The Independent's senior producer, Maddy Kadish, takes us on a tour of San Francisco Film Society's latest expansion.
At the corner of Chinatown and North Beach sits a deceptively small white door, leading to the huge space – and vision – of FilmHouse, the San Francisco Film Society’s new home for Filmmaker360. The building opened this September and, other than FilmHouse, it is still under construction.
The FilmHouse space is modern and full of light with views of the bay. It was designed specifically to be the center of all Filmmaker360’s programs, after moving from the former office in Japantown. The space includes offices around a central community area. Practicalities, like bike racks, lockers, and smaller rooms for phone calls, exist, of course, but the sum of them are greater than the whole. “At first we thought filmmakers only wanted office space,” says Michele Turnure-Salleo, director of Filmmaker360. “But we learned that filmmakers want a community.” Turnure-Salleo has been its director since its inception in 2009. She’s not only Filmmaker360’s high-energy leader, with her keen eye on its clear goals and purpose, she is also good listener.
Filmmaker360 expands SFFS from exhibition and festivals into filmmaker services and support. Filmmaker360 is one of the (if not, the) largest film grant programs in the US, providing over $1 million annually to support new film talent in both narrative and documentary. The community, in addition to the sponsorship that Turnure-Salleo describes, comes in the form of consultation, mentorships, workshops, training, and connections to a growing network of filmmakers.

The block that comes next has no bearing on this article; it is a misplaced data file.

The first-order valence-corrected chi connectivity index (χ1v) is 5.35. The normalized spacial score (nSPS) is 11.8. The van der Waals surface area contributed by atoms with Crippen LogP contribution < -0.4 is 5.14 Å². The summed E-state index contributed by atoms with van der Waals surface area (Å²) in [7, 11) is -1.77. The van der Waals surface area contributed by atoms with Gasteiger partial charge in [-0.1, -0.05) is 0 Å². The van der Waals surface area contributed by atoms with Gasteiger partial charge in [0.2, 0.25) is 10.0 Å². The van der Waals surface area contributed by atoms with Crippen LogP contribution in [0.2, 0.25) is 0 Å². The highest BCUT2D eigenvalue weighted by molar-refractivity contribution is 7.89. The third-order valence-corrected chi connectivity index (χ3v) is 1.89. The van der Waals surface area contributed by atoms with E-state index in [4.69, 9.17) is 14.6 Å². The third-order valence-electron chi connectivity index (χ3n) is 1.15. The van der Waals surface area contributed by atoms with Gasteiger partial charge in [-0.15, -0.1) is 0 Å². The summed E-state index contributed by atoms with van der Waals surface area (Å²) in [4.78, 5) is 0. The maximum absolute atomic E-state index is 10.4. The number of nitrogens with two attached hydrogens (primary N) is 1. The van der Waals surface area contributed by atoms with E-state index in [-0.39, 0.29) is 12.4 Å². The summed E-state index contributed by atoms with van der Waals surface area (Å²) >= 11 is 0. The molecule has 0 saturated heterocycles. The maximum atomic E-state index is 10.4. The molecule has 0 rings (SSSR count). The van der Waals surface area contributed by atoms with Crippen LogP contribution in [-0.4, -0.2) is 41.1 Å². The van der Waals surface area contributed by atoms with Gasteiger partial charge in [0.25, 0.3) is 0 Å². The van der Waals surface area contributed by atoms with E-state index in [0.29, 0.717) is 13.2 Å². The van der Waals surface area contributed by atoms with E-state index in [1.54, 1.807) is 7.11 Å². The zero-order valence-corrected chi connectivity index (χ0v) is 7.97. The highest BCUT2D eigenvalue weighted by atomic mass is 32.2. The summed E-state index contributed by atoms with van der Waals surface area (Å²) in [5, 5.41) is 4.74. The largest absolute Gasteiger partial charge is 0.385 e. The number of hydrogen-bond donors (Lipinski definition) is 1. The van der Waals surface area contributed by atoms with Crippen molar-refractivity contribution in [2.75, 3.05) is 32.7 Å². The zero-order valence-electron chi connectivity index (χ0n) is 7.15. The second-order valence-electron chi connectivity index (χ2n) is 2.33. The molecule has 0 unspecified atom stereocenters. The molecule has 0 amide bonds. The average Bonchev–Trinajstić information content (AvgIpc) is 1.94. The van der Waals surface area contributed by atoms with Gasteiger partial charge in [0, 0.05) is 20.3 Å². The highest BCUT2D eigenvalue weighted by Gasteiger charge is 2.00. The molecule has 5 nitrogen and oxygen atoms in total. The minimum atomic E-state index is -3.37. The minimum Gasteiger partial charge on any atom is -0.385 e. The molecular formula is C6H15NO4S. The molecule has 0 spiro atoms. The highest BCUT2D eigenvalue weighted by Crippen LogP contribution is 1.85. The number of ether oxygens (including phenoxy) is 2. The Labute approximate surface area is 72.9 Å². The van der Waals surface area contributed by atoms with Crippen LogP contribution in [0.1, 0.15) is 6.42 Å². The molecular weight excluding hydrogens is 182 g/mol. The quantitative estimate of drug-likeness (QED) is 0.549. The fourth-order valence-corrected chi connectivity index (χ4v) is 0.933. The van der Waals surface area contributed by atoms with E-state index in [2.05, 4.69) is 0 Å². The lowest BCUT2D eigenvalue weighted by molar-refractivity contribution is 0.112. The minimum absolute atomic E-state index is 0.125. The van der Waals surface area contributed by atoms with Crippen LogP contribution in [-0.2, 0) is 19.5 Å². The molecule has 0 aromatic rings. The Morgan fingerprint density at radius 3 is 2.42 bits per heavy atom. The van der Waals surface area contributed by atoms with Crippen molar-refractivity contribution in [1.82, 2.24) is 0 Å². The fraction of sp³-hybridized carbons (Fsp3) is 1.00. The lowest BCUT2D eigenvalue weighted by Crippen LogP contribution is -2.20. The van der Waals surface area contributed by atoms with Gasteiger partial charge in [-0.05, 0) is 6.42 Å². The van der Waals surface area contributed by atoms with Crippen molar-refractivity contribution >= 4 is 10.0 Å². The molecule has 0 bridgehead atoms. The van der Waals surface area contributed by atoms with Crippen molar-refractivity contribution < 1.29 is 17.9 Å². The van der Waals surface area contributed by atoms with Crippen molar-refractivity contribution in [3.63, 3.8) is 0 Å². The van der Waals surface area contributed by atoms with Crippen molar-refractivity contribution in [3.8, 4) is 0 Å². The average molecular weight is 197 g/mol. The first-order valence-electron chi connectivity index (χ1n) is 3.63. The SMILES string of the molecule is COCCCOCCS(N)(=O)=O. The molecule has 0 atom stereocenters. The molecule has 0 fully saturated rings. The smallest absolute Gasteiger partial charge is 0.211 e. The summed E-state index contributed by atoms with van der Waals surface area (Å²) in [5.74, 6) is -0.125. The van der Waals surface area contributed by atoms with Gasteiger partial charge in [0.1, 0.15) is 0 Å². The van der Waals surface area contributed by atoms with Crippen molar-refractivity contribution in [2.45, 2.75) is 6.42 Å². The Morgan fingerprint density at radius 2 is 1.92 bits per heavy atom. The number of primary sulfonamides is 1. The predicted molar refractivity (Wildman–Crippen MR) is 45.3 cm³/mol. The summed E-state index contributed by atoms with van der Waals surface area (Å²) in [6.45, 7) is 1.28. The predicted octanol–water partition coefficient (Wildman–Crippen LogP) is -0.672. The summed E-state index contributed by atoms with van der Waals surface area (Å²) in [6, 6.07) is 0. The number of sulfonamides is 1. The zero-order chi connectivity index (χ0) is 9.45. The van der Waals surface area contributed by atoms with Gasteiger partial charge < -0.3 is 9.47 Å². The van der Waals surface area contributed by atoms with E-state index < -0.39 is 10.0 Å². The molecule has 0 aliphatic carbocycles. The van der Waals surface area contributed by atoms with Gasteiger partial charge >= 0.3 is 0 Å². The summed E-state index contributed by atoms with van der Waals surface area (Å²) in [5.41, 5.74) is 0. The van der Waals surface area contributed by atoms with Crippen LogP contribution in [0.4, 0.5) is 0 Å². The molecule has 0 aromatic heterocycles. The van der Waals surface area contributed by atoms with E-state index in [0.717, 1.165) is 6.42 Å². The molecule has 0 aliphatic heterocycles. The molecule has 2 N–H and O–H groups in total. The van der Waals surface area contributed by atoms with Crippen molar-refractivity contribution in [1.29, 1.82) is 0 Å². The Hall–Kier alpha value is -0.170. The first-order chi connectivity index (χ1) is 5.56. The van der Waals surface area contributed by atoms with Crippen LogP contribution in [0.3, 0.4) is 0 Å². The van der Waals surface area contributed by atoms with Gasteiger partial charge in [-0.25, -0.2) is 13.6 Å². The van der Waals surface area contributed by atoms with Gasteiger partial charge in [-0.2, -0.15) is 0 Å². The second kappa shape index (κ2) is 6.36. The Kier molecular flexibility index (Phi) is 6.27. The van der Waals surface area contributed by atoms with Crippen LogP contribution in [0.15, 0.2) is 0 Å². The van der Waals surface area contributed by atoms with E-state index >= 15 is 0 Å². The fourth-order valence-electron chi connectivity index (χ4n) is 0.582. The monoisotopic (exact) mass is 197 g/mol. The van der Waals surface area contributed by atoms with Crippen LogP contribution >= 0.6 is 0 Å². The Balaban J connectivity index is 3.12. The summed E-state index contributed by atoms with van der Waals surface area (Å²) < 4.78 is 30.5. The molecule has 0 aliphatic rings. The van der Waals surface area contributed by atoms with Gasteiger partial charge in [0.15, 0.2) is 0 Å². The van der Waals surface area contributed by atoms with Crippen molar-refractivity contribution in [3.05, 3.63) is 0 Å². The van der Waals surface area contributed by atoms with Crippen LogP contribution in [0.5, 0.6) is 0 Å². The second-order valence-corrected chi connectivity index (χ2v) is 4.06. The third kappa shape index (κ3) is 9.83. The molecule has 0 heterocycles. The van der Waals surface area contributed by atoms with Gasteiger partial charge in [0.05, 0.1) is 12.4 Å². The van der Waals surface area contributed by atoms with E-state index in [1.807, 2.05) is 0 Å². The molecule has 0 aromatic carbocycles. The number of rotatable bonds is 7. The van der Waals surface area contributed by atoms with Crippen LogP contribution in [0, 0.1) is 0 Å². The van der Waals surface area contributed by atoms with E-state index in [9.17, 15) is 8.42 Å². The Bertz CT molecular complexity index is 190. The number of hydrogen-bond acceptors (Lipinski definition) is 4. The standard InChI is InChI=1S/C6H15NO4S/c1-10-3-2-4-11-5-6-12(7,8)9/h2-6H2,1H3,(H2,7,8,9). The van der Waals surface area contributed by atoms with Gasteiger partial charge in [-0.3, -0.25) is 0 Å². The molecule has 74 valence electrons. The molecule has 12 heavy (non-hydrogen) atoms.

The goal of Filmmaker360 is to foster the Bay Area filmmaking community, whether it is supporting local filmmakers or bringing in new talent. “This area is often unrecognized for the arts and we want to shine a light on the work and opportunities here,” says Turnure-Salleo.” We bring new artists to the city, adding to the diversity and showing their work, through things like artist talks and screenings.” Rather than the short intensive labs of Sundance and IFP, she says that “Filmmaker360 is about sustainable careers and long-term relationships.” At 58, the SFFS’s festival is the oldest film festival in the US. “There’s so much going on now outside the festival. It’s become a greater entity.”
Filmmaker360 includes a wide range of programs – all run by four people, two full-time and two part-time – and, consequently, attracts a wide range of talent. The flagship grant is the SFFS/Kenneth Rainin Foundation Filmmaking Grant, which funds narratives like Short Term 12, from director/writer Destin Cretton and producer Asher Goldstein, in 2012; Ryan Coogler’s Fruitvale Station also in 2012, and Benh Zeitlin’s Beasts of the Southern Wild in 2011. (Note: Destin Cretton was on our 10 to Watch list in 2012.) Applicants and/or projects must not only have a connection with the Bay Area filmmaking community, but uplift the community in a professional or economic way. At the end of November, SFFS announced the six projects to receive a total of $300,000 in funding in the latest round of SFFS / KRF Filmmaking Grants. Among the recipients are Dark Forest from writer/director, Elena Greenlee, awarded $35,000 for screenwriting, and Mediterranea from writer/director Jonas Carpignano, awarded $60,000 for postproduction.